Internet of Things Applications: History
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Devices like the Internet of Things (IoT) have a significant presence in our daily lives owing to the technological revolution, wireless devices, and communication systems. IoT has become a vital part of the digital era of Industry 4.0. The ability to bring physical things into the digital world is becoming more likely because of technology. Applications of IoT can be utilized in various ways to assist systems and businesses in simplifying, improving, automating, and controlling processes. IoT can also be used for delivering important data, activity performance, or even environmental factors that have to be monitored continuously and remotely. IoT applications can therefore help with the creation of new systems and business strategies, as well as provide businesses with the instant data they need to create products and services.

  • Internet of Things
  • security and privacy
  • cryptography

1. Smart City

A smart city is a technologically advanced metropolitan region that collects information using different electronic techniques, voice recognition technologies, and sensors. The data is utilized to successfully handle assets, services, and programs; in turn, the information is being used to function smoothly throughout the city. Data obtained from community members, equipment, structures, and assets are processed and analyzed to track and maintain road and transport infrastructures, energy plants, utilities, water system connectivity, waste management, preventing crime, data management, education institutions, libraries, healthcare facilities, and other community programs. A smart city is a collection of different sensors and equipment to monitor, report, and process to manage the resources of the infrastructure effectively. Using the information gathered from the wireless sensors, the system will learn and make decisions to provide beneficial outcomes to the people. Compared to the healthcare, water supplies, and environment surveillance in the current urban areas, a smart city will be able to connect the citizens and the required services in a better way [45,46]. It is necessary to protect both the residents’ privacy and the information system’s integrity. Sensitive information is being gathered by sensing devices, which makes it vulnerable to cyberattacks.

2. Internet of Medical Things (IoMT)

The integration of health features into IoT devices makes the environment an IoMT. With the advancement of technology, the usage of IoMT devices is increasing. Moreover, the COVID-19 situation limits face-to-face meeting between patients and doctors. The pandemic has created a new era of IoMT for providing treatment to patients [47]. IoMT is making a network of people and medical devices (wireless medical devices and implanted medical devices). It utilizes wireless communication (Bluetooth, WiFi, 3G, 4G, 5G, ZigBee, etc.) to exchange health data with medical facilities like doctors, hospitals, medical experts, etc., [48]. With the advancement of microelectronics, medical devices have become intelligent and can monitor and report physical conditions such as blood pressure, heartbeat, oxygen level, etc. The devices can be placed in the body in the form of watches, belts, shoes, clothes, necklaces, etc., [49]. Moreover, IoMT has become the most significant change among the development in the medical sector as it brings not only the aged people but also every aged sick people in continuous monitoring and treatment. Especially people suffer even after recovering from COVID-19, and IoMT provides immediate treatment if necessary. Many healthcare systems from all over the world adopt the IoMT system to provide treatment. However, nearly 50% of IoMT equipment is susceptible to attack, as per the 2020 CyberMDX research. IoMT network is distinct from other systems in that they have the potential to impact patients’ lives and raise privacy problems if their identities are divulged [50]. Maintaining security and privacy is the primary concern of the IoMT system. According to a research from cybersecurity firm Critical Insights, cybersecurity incidents reached an all-time peak in 2021, compromising a record quantity of patients’ personal health data. Healthcare attacks harmed 45 million people in 2021, rising from 34 million in 2020. As per the research, the number of breached data has tripled within only three years, up from 14 million in 2018 [51].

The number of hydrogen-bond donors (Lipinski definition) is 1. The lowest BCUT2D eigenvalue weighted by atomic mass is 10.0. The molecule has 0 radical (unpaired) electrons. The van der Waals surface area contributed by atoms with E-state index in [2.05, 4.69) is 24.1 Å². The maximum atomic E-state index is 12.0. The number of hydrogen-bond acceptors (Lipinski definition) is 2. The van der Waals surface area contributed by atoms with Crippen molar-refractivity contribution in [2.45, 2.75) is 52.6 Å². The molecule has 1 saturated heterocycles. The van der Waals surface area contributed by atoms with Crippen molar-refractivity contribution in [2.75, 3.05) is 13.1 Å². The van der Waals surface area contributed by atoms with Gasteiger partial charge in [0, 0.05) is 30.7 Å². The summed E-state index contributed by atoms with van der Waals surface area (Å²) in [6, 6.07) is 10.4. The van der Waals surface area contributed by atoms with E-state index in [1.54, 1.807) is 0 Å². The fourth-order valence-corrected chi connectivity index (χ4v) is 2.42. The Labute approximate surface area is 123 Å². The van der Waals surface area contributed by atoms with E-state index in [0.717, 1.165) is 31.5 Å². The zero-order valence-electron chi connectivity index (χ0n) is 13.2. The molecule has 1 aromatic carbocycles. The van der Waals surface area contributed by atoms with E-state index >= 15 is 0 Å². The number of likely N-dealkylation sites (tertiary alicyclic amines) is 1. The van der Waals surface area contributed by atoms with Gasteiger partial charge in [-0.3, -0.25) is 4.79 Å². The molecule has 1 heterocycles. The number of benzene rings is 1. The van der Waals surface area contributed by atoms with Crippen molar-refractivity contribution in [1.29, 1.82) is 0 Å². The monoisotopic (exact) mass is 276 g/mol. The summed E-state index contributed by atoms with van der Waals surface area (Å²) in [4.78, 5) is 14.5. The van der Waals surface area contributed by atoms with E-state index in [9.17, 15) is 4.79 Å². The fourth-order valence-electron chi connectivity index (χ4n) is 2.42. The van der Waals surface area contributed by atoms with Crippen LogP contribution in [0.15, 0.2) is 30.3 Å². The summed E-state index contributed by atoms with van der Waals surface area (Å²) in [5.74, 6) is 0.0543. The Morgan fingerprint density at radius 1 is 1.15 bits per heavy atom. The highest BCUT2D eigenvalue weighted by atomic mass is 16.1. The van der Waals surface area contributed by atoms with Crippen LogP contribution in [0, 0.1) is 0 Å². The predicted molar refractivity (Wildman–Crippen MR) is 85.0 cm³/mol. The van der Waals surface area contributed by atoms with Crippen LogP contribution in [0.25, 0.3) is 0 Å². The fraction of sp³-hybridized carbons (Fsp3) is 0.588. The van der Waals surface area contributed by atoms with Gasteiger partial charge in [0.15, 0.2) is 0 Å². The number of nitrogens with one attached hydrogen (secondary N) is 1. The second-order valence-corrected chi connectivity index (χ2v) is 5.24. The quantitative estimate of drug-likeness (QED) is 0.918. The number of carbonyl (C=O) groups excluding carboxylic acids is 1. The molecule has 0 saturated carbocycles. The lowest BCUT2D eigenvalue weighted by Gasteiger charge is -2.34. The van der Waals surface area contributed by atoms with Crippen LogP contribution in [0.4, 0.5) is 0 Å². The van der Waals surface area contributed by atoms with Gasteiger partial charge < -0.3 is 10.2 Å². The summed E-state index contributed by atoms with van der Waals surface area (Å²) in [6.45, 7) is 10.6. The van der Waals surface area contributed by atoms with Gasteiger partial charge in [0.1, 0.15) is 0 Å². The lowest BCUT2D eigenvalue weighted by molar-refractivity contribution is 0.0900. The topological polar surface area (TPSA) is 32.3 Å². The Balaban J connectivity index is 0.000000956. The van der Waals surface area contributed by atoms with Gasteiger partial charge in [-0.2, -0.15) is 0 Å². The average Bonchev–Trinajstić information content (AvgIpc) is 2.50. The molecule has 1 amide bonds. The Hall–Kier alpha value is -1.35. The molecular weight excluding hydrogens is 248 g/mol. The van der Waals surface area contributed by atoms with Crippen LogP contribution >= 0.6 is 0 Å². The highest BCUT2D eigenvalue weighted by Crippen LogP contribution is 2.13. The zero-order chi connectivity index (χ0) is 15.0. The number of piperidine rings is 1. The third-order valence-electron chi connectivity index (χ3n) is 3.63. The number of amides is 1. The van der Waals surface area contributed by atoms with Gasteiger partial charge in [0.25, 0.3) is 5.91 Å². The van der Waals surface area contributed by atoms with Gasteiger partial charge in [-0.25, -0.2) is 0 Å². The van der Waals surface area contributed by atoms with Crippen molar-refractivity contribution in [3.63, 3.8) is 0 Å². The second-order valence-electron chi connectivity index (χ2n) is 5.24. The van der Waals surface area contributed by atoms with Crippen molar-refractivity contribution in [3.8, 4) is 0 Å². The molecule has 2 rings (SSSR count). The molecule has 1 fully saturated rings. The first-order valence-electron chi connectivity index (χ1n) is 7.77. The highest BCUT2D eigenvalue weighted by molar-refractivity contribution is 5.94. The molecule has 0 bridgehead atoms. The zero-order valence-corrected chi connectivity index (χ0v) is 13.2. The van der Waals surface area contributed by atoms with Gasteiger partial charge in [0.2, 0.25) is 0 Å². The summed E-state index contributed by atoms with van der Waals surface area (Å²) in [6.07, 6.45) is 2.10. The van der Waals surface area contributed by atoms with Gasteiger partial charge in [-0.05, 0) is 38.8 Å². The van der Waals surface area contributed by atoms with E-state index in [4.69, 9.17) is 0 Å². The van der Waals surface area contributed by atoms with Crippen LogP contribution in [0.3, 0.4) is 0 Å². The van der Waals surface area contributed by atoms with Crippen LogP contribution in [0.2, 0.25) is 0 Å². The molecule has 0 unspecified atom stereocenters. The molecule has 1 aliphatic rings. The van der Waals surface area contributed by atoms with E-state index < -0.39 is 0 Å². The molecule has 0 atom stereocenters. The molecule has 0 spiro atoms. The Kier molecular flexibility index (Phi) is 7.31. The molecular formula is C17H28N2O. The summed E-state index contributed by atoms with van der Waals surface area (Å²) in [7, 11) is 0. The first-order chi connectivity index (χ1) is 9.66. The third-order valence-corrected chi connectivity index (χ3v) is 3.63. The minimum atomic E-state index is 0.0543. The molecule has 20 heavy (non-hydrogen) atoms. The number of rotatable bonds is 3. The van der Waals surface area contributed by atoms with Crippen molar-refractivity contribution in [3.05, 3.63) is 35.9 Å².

3. Smart Grid